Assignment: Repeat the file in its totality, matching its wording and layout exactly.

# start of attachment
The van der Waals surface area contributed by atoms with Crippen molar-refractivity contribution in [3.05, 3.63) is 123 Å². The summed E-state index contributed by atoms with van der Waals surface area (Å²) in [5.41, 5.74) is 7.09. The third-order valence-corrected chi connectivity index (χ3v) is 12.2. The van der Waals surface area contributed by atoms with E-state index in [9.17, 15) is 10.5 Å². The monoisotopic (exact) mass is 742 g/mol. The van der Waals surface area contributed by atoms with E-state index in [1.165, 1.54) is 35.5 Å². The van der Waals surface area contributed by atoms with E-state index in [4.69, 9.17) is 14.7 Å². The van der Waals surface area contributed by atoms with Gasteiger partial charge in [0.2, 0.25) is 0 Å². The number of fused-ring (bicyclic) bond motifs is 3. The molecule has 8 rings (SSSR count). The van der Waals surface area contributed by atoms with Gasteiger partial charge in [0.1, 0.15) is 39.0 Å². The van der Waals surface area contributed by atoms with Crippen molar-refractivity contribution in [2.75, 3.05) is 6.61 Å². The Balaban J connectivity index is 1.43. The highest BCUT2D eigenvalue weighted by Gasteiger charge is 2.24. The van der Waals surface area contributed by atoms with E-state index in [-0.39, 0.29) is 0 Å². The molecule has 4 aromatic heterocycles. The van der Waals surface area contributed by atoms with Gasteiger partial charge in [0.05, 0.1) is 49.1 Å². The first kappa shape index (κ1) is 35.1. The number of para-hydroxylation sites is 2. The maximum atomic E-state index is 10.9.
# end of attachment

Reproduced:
The van der Waals surface area contributed by atoms with Crippen molar-refractivity contribution in [3.05, 3.63) is 123 Å². The summed E-state index contributed by atoms with van der Waals surface area (Å²) in [5.41, 5.74) is 7.09. The third-order valence-corrected chi connectivity index (χ3v) is 12.2. The van der Waals surface area contributed by atoms with E-state index in [9.17, 15) is 10.5 Å². The monoisotopic (exact) mass is 742 g/mol. The van der Waals surface area contributed by atoms with E-state index in [1.165, 1.54) is 35.5 Å². The van der Waals surface area contributed by atoms with E-state index in [4.69, 9.17) is 14.7 Å². The van der Waals surface area contributed by atoms with Gasteiger partial charge in [0.2, 0.25) is 0 Å². The number of fused-ring (bicyclic) bond motifs is 3. The molecule has 8 rings (SSSR count). The van der Waals surface area contributed by atoms with Gasteiger partial charge in [0.1, 0.15) is 39.0 Å². The van der Waals surface area contributed by atoms with Crippen molar-refractivity contribution in [2.75, 3.05) is 6.61 Å². The Balaban J connectivity index is 1.43. The highest BCUT2D eigenvalue weighted by Gasteiger charge is 2.24. The van der Waals surface area contributed by atoms with E-state index in [-0.39, 0.29) is 0 Å². The molecule has 4 aromatic heterocycles. The van der Waals surface area contributed by atoms with Gasteiger partial charge in [0.05, 0.1) is 49.1 Å². The first kappa shape index (κ1) is 35.1. The number of para-hydroxylation sites is 2. The maximum atomic E-state index is 10.9.